But the moment that she moved again he recognized her. The effect upon her old lover was electric, far stronger than the effect of his presence upon her. His fire, the tumultuous ring of his eloquence, seemed to go out of him. His lip struggled and trembled under the words that lay upon it; but deliver them it could not as long as she faced him. His eyes, after their first glance upon her face, hung confusedly in every other direction but hers, but came back in a desperate leap every few seconds. This paralysis lasted, however, but a short time; for Tess's energies returned with the atrophy of his, and she walked as fast as she was able past the barn and onward.

As soon as she could reflect, it appalled her, this change in their relative platforms. He who had wrought her undoing was now on the side of the Spirit, while she remained unregenerate. And, as in the legend, it had resulted that her Cyprian image had suddenly appeared upon his altar, whereby the fire of the priest had been well nigh extinguished.

She went on without turning her head. Her back seemed to be endowed with a sensitiveness to ocular beams — even her clothing — so alive was she to a fancied gaze which might be resting upon her from the outside of that barn. All the way along to this point her heart had been heavy with an inactive sorrow; now there was a change in the quality of its trouble. That hunger for affection too long withheld was for the time displaced by an almost physical sense of an implacable past which still engirdled her. It intensified her consciousness of error to a practical despair; the break of continuity between her earlier and present existence, which she had hoped for, had not, after all, taken place. Bygones would never be complete bygones till she was a bygone herself.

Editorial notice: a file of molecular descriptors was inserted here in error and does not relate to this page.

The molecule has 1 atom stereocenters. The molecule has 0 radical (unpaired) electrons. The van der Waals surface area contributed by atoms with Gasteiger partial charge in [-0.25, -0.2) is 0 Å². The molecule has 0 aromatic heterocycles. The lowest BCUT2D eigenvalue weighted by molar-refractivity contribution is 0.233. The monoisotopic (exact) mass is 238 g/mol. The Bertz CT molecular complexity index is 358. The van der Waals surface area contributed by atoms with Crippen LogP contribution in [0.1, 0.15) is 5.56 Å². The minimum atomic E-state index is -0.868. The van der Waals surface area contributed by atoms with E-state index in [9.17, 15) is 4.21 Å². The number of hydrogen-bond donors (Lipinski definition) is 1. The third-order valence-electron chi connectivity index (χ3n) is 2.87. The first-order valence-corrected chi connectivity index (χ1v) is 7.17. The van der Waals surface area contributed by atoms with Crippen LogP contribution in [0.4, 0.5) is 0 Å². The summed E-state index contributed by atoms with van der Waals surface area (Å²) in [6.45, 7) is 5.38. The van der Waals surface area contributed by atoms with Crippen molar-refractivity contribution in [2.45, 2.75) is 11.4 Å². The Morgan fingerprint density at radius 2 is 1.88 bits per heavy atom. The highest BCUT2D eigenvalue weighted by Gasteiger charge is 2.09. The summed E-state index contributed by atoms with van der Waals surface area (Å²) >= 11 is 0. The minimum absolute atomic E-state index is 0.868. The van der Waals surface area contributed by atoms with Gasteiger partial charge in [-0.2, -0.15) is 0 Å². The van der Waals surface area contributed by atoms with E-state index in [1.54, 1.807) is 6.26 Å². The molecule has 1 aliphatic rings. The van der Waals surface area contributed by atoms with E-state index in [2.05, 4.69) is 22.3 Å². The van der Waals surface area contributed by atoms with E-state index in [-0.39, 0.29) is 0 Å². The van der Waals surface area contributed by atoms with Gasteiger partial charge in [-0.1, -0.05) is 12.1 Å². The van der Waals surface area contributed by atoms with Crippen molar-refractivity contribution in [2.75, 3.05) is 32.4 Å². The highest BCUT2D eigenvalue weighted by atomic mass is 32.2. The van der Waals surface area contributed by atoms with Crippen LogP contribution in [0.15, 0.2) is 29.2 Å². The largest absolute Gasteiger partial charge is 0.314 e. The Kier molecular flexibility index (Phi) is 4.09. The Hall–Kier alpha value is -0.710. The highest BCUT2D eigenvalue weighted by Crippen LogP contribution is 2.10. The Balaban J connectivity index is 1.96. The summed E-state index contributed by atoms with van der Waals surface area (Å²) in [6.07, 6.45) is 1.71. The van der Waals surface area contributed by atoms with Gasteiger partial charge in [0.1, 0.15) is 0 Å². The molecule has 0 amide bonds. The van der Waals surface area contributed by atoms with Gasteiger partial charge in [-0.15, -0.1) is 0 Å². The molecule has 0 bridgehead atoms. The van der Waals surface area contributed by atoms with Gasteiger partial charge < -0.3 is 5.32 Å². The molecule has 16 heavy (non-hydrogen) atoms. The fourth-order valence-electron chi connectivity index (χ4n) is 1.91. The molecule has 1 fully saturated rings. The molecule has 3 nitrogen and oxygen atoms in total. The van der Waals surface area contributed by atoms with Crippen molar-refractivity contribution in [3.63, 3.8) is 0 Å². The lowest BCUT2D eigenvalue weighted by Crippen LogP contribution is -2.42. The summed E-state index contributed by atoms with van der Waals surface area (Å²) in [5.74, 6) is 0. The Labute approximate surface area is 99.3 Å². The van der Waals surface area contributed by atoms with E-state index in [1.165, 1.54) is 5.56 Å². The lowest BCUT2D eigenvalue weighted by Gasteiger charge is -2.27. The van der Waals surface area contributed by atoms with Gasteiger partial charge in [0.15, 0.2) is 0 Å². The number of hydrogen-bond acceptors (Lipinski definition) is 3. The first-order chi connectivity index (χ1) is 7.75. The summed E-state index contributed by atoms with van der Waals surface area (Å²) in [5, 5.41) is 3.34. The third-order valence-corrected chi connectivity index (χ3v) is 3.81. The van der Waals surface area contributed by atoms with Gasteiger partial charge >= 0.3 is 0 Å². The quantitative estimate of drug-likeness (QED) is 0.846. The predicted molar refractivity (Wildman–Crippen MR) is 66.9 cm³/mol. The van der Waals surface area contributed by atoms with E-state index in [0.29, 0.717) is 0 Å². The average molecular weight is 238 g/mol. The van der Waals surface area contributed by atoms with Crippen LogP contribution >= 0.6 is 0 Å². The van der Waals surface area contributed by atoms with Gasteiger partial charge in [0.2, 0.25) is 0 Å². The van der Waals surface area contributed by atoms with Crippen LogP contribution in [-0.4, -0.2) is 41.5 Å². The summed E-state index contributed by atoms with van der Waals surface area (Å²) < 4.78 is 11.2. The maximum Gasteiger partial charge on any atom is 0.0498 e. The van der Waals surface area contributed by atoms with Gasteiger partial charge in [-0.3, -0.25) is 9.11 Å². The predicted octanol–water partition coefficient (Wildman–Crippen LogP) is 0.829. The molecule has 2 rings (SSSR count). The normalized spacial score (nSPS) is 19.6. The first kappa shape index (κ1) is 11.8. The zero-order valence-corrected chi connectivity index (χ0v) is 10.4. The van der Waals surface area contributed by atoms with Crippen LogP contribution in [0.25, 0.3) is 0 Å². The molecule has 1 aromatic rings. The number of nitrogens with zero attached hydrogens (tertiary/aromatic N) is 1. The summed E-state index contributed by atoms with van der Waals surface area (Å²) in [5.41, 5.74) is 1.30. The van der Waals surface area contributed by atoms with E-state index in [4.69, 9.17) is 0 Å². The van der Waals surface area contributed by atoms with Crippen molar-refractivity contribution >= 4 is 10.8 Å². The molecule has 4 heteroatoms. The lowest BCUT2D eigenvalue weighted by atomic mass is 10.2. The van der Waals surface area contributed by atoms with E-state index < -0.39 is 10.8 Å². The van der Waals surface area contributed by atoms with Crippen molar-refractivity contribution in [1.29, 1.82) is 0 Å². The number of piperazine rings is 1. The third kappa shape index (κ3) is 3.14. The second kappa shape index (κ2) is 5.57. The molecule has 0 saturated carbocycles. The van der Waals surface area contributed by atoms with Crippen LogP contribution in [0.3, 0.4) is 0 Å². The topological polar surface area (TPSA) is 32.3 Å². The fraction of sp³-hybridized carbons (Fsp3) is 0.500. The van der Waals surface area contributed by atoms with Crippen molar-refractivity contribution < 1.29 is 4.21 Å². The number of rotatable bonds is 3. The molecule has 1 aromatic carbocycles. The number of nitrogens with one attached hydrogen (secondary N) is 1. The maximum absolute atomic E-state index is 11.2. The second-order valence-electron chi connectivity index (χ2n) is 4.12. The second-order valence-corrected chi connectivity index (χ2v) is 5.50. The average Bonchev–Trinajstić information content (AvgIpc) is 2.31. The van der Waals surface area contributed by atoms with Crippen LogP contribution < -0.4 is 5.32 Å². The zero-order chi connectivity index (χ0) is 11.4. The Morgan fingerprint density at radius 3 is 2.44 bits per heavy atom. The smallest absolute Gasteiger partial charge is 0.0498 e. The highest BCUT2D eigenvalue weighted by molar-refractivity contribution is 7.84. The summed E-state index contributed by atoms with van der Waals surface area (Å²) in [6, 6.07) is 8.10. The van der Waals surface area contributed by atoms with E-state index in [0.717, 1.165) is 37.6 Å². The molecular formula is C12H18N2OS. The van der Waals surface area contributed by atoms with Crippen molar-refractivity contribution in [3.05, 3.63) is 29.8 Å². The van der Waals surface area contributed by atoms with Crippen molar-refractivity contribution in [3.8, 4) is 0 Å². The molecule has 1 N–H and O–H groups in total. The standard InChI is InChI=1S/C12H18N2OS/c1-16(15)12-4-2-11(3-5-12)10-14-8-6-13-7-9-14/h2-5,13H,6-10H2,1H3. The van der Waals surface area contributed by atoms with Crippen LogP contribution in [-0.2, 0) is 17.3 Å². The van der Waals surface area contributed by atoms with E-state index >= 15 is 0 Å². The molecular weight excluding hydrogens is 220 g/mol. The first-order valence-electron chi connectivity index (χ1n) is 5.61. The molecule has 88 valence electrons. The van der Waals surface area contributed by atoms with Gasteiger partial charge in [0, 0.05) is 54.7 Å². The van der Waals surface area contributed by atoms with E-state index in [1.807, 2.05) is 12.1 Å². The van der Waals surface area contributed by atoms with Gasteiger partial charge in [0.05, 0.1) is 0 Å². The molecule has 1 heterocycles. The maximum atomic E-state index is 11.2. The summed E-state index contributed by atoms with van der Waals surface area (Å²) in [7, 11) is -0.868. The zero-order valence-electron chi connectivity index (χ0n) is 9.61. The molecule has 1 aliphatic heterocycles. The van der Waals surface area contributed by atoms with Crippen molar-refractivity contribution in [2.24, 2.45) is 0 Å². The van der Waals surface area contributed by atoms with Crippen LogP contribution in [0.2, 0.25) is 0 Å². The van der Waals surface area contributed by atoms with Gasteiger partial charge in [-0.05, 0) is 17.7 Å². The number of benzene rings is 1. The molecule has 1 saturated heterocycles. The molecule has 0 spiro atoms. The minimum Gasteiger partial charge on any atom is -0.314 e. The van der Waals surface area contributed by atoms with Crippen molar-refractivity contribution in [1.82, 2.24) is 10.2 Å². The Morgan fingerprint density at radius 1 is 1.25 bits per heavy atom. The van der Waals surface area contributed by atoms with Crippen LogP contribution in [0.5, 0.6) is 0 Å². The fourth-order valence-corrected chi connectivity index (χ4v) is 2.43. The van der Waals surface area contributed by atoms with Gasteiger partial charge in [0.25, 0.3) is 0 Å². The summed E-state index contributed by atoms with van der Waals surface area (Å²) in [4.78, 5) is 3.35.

Thus absorbed, she recrossed the northern part of Long-Ash Lane at right angles, and presently saw before her the road ascending whitely to the upland along whose margin the remainder of her journey lay. Its dry pale surface stretched severely onward, unbroken by a single figure, vehicle, or mark, save some occasional brown horse-droppings which dotted its cold aridity here and there. While slowly breasting this ascent Tess became conscious of footsteps behind her, and turning she saw approaching that well-known form — so strangely accoutred as the Methodist — the one personage in all the world she wished not to encounter alone on this side of the grave.

There was not much time, however, for thought or elusion, and she yielded as calmly as she could to the necessity of letting him overtake her. She saw that he was excited, less by the speed of his walk than by the feelings within him.

"Tess!" he said.

She slackened speed without looking round.

"Tess!" he repeated. "It is I — Alec d'Urberville."

She then looked back at him, and he came up.

"I see it is," she answered coldly.

"Well — is that all? Yet I deserve no more! Of course," he added, with a slight laugh, "there is something of the ridiculous to your eyes in seeing me like this. But — I must put up with that. ... I heard you had gone away; nobody knew where. Tess, you wonder why I have followed you?"

"I do, rather; and I would that you had not, with all my heart!"